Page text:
For centuries, stone disease has been a common health problem - in fact, one of the first surgeries performed on humans was for stones - and traditional open surgery was utilized to manage the problems it caused.1 Stone disease is still common today, but the pattern of practice in stone management has undergone a revolution in the last few decades. Nowadays, open surgery for stone disease is considered obsolete and has been almost totally abandoned.2 The biggest blow to open stone surgery (OSS) occurred when extracorporeal shock wave lithotripsy (SWL) was applied successfully by Chaussy in Berlin.3 Percutaneous nephrolithotomy (PCNL) and ureteroscopic lithotripsy (URL) were also great steps forward, and these procedures have major roles in managing large renal and ureteral stone disease in most parts of the world today. Pneumolithotripsy and laser lithotripsy technologies were another important achievement in dealing with stone disease during PCNL and URL. It is used commonly in many countries due to its efficacy, and especially because of its cost effectiveness. The introduction of flexible instruments also has facilitated navigation through the collecting system. Disposable flexible endoscopes seem to be promising alternative to the costly fiberoptic ones, and solve problems related to their cost and maintenance. All of the above measures, which are today referred to as “endourology,” have resulted in putting the knife aside in almost all cases of stone disease.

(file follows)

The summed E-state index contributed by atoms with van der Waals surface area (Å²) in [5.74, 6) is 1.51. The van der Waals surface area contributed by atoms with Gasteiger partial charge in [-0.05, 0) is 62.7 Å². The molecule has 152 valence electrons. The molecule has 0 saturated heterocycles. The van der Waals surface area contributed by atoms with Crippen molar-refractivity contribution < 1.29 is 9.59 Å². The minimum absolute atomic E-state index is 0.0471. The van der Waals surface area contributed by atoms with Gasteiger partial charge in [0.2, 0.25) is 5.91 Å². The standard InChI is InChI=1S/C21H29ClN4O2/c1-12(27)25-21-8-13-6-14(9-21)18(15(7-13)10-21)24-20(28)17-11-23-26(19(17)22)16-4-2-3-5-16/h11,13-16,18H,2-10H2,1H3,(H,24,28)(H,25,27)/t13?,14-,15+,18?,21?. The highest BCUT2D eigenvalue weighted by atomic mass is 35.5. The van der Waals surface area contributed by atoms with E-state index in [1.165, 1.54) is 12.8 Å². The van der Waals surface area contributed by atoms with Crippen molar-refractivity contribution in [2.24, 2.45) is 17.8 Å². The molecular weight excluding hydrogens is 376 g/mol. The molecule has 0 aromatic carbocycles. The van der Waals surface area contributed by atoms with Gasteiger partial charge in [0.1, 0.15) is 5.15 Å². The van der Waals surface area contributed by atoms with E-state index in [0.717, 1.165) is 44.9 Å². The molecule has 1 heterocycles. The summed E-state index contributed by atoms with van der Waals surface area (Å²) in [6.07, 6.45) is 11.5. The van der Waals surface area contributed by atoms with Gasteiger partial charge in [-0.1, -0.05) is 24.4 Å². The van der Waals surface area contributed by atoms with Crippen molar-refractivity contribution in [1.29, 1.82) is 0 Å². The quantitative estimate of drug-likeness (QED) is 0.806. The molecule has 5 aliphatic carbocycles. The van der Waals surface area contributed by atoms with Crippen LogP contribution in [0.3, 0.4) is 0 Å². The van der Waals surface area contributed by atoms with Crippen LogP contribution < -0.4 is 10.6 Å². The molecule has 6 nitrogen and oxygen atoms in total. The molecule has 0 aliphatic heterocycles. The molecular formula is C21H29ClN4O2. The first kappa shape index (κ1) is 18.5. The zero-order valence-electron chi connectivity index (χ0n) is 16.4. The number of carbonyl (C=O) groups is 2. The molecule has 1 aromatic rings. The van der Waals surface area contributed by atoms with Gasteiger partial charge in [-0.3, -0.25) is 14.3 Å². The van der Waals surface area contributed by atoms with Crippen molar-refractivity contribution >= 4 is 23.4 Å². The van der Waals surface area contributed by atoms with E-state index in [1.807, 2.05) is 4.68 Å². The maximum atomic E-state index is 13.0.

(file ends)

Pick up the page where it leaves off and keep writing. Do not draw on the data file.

|Title of host publication
|Difficult Conditions in Laparoscopic Urologic Surgery
|Springer International Publishing
|Number of pages
|Published - Jan 1 2018
All Science Journal Classification (ASJC) codes
- General Medicine